Having spent some years pioneering state-funded collaborations of industry, university-based research groups and government policy-makers to highlight bioeconomy opportunities for Ireland, tcbb RESOURCE Managing Director, Bart Bonsall, involved in BioÉire since project concept stage, remarked: “This is a milestone moment in providing a formalised and specialised body of valuable bioeconomy know-how to the State on opportunities for Ireland. Where there are technologies already proven in other European Union countries, we can look to adapt and demonstrate some of those in Irish conditions. We in tcbb RESOURCE, with EU Interreg NWE support, have built a network of partners in BioBase4SME that is ready to assist. Equally, there are collaborations of research and enterprise in Ireland that wish to demonstrate their own bio-based innovations in test-bed conditions here and abroad –the BioÉire results’ launch will give them confidence that the State is alert to the potential”.
Setting the bigger picture context at the event, Dr. Jim Philp, Policy Analyst in the Science and Technology Policy Division at the OECD, will highlight the growing bioeconomy momentum worldwide and the unique positioning of Ireland in this context. Speaking in advance of the event, Dr. Philp commented: “Ireland is well on track to developing a sustainable bioeconomy, with strong research, skills and training capacities already in place. The importance of regional bioeconomy development must not be underestimated moving forward, including the role of regional policies, model demonstrator regions and connected industry networks. The bioeconomy, including the agri-food sector, is a significant part of the Irish economy. Its long term competitiveness and sustainability should now be a priority concern for national policy”.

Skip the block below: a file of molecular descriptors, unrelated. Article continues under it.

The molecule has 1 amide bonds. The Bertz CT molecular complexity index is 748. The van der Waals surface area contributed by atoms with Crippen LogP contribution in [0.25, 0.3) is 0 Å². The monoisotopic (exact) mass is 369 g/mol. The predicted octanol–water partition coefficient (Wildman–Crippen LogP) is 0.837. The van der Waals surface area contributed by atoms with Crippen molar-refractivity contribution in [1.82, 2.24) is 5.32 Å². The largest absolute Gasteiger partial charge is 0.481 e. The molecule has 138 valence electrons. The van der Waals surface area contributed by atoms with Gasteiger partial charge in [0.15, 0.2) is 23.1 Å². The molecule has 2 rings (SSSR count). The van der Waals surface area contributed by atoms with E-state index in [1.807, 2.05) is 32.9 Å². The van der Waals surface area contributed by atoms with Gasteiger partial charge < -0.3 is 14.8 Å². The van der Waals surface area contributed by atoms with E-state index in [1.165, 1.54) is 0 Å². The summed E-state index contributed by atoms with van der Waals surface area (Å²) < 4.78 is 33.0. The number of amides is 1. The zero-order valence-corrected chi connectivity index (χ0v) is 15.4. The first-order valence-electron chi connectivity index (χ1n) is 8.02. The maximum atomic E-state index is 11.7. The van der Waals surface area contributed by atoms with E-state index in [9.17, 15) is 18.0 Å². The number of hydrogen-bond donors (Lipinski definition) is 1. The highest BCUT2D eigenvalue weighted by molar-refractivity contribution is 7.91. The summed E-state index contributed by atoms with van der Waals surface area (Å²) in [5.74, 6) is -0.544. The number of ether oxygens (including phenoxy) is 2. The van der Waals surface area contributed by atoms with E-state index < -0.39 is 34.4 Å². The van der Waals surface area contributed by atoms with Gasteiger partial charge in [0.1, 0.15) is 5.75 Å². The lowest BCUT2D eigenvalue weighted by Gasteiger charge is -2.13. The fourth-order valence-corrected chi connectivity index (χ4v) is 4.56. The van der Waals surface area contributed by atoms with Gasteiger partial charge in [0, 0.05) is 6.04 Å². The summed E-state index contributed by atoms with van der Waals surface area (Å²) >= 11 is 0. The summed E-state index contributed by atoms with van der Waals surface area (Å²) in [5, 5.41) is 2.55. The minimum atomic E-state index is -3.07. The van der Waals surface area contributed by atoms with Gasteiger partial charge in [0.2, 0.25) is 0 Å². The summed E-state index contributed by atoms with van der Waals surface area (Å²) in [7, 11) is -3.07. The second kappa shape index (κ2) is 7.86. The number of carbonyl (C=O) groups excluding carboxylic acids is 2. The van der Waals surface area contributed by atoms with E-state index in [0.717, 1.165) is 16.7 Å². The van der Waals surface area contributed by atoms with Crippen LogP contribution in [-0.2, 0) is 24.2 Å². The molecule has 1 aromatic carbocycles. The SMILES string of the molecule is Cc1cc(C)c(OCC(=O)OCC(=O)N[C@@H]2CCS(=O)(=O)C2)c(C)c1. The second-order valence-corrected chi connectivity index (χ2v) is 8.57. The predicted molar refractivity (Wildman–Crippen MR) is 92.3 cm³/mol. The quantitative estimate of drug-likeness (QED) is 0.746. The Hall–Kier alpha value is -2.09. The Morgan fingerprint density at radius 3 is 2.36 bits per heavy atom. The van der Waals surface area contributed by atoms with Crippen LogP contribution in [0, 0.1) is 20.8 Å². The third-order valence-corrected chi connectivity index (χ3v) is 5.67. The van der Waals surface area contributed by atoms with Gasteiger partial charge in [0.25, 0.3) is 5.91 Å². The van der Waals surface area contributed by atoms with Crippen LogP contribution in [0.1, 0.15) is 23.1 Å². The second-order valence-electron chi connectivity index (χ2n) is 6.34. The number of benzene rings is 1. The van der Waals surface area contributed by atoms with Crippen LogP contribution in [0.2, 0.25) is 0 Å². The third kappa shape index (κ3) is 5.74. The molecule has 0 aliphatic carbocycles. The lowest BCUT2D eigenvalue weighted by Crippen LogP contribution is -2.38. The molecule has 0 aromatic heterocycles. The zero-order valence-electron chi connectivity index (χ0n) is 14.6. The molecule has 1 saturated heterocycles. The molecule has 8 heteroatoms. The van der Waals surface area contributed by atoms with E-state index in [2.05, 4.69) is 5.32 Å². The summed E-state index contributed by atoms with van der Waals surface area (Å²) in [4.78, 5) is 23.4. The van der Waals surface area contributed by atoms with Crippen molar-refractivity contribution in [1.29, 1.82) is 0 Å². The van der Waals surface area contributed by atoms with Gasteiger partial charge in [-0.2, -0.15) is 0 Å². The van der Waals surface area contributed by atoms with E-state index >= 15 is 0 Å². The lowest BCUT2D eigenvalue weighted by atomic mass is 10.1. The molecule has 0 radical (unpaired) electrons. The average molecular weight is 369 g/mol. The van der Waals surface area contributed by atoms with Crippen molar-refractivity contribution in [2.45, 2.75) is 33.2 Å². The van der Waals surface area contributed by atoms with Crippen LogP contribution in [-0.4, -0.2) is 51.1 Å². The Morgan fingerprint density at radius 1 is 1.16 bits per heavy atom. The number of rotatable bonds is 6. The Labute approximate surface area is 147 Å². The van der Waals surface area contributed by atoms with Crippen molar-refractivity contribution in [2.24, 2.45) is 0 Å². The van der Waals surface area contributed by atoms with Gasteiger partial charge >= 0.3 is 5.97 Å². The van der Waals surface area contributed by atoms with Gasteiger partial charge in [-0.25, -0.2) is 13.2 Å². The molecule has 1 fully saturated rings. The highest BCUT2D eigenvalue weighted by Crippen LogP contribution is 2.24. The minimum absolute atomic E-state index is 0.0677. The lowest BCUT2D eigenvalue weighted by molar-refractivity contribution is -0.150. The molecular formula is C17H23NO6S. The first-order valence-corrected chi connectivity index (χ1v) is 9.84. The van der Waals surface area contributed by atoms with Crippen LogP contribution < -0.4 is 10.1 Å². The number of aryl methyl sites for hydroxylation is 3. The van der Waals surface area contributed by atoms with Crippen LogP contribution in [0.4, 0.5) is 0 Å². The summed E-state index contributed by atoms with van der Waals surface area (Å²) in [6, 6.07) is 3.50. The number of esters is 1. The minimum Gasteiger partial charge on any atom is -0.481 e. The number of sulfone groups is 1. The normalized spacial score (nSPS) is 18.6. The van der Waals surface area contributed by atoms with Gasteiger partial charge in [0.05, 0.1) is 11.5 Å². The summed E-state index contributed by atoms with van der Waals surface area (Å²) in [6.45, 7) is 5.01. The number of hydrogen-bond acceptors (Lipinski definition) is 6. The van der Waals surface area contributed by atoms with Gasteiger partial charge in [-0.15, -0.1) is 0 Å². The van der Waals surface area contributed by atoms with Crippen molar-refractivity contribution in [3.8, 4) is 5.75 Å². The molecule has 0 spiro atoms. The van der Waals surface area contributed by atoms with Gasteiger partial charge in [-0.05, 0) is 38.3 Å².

Anthony Fitzgerald, Tipperary County Council, will also speak at the event and has an active role in both the development of a model demonstrator region in Tipperary and serves on the newly established Bioeconomy Industry Association. In keeping with his presentation, Mr. Fitzgerald commented: “I am delighted to be involved in the development of a high value regional bioeconomy cluster in Ireland and share my experiences at the final BioÉire dissemination event. The bioeconomy can contribute to both industrial growth and rural development in Ireland, bringing actors together across public, private and academic fields. County councils can play a pivotal role in establishing these relationships working towards developing a high value rural bioeconomy”.
The results of BioÉire represent one of the first steps in developing an evidence-based bioeconomy policy in Ireland, and indeed results have already gained traction with the Department of the Taoiseach. This interaction culminated in a collaborative design thinking workshop held in February 2017, some results of which will also be presented at the event. Workshop results will also be discussed at a later stage with the Interdepartmental Group on the Bioeconomy, chaired by the Department of the Taoiseach, helping to inform future consultations and a national bioeconomy policy statement for Ireland.